Tag Archives: Heart-to-Heart

Black Friday 2011


Not quite what you expected? Let me explain.

My best shopping experiences generally involve selecting the tastiest tomatoes in produce or the cool tools at the hardware store (I even have a favorite sales guy in electrical). I don’t abhor “real” shopping, but my natural inclinations pull me toward trails more often than malls. And quite frankly, Black Friday intimidates me. I wouldn’t even buy a banana in the midst of such an adrenaline-laced retail event.

So we escaped to Caesar Creek State Park. The parking lot was uncrowded. The trail was as clear as the air and the views. We completely missed the bargains. The competition. The madness.

This season arrives pre-loaded with a frenzy of traditions and obligations. It’s worth taking a quiet moment to choose what is most personally meaningful. If shopping is your thing, be my guest (and you can claim my parking space. At the back of the lot —sorry!). But before methodically checking off the items on your annual list, why not take a look at the list itself. See if last year’s priorities are worthy of the same attention this year.

It turned out that my “must do”s hadn’t changed over the past twelve months. Which is why we went hiking as a family the day after Thanksgiving.

For more on choosing meaningful traditions, visit “Traditions” on the Inspiration page at Heather Dugan Creative .

Cincinnati Things To Do on raveable



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Go Hannah Go!

Footsteps, by virtue of its author’s devotion to an active outdoor-oriented lifestyle, has often included mention of the dynamo who is my daughter: Hannah. Most of our best adventures, whether kayaking, hiking, snorkeling, cycling or running have included her at center stage and been enriched by her special spark. While also a talented writer and photographer, my girl’s natural state seems to be one of graceful motion. She joked once that she and I were the only ones she knew who sported mother/daughter running clothes rather than the traditional matching dresses. I guess workout gear just fit both of us a little better. And for Hannah, solo time with her dad is better enjoyed on a running trail than at a movie theater. But, while she may have grown up amongst runners, she has embraced the passion and made it all her own.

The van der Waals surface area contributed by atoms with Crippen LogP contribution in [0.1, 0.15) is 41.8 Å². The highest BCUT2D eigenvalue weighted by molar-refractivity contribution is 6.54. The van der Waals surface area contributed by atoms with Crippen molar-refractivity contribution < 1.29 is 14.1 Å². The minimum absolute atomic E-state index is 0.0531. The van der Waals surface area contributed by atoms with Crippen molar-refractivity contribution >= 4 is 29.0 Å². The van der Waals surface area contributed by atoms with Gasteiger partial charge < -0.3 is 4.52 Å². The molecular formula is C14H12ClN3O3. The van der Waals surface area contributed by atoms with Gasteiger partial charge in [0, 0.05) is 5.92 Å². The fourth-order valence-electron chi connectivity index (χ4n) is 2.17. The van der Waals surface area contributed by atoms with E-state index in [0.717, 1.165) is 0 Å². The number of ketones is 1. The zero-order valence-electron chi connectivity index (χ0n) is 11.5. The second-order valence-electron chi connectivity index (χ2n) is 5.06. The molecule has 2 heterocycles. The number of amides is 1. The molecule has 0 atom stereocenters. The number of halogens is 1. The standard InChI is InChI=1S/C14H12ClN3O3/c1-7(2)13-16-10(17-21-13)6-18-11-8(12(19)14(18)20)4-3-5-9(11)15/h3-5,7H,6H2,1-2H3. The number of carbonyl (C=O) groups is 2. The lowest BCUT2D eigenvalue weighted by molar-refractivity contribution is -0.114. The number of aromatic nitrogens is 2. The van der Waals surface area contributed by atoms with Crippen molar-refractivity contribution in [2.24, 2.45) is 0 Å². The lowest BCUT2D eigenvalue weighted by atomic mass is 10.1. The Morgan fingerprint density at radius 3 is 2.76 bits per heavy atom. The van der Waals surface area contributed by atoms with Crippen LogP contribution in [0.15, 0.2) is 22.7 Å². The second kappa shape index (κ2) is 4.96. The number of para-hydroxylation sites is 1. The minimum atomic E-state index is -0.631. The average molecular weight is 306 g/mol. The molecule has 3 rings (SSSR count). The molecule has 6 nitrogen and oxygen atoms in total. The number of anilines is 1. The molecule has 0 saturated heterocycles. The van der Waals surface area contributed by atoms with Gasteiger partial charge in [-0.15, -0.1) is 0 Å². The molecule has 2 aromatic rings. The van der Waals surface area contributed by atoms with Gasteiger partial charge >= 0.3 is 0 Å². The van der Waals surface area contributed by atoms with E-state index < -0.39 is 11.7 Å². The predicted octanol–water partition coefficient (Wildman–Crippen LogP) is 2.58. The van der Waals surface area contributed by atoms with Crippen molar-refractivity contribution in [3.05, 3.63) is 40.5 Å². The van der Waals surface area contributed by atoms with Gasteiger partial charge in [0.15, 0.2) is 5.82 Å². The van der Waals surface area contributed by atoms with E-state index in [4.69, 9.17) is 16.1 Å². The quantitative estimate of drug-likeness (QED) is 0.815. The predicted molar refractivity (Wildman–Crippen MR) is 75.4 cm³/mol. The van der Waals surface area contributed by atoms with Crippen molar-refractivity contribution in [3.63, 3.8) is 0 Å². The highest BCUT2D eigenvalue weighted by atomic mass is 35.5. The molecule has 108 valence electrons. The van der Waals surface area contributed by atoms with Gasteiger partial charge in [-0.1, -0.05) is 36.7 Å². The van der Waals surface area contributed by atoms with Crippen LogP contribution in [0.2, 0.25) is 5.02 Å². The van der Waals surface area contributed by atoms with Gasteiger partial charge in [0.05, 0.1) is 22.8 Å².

Her love of running began young. Hannah always seemed to possess her own rechargeable battery, allowing her to effortlessly fly across soccer fields, around tracks and over park trails. She still does.

And this Saturday, her gazelle-gaited gift, along with a truly impressive work ethic, will take her to the State Cross Country Championship to race the best of Ohio’s best. As her proud mom and a die-hard Hannah fan, I just had to take a moment and say: Go Hannah Go!!!

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Time Travel on a Tree

As we create travel memories, we add them to the branches of our Christmas tree. In the past couple of years we’ve added ornaments (or key chains: the non-shopper’s quickie souvenir ornament!) from Vieques, Puerto Rico, Grand Canyon NP, Mammoth Cave NP, Yosemite NP and Playa Del Carmen, MX. Wish I’d remembered to grab a key chain on one of my trips to Boston/Cape Cod but the warm memories will be enough.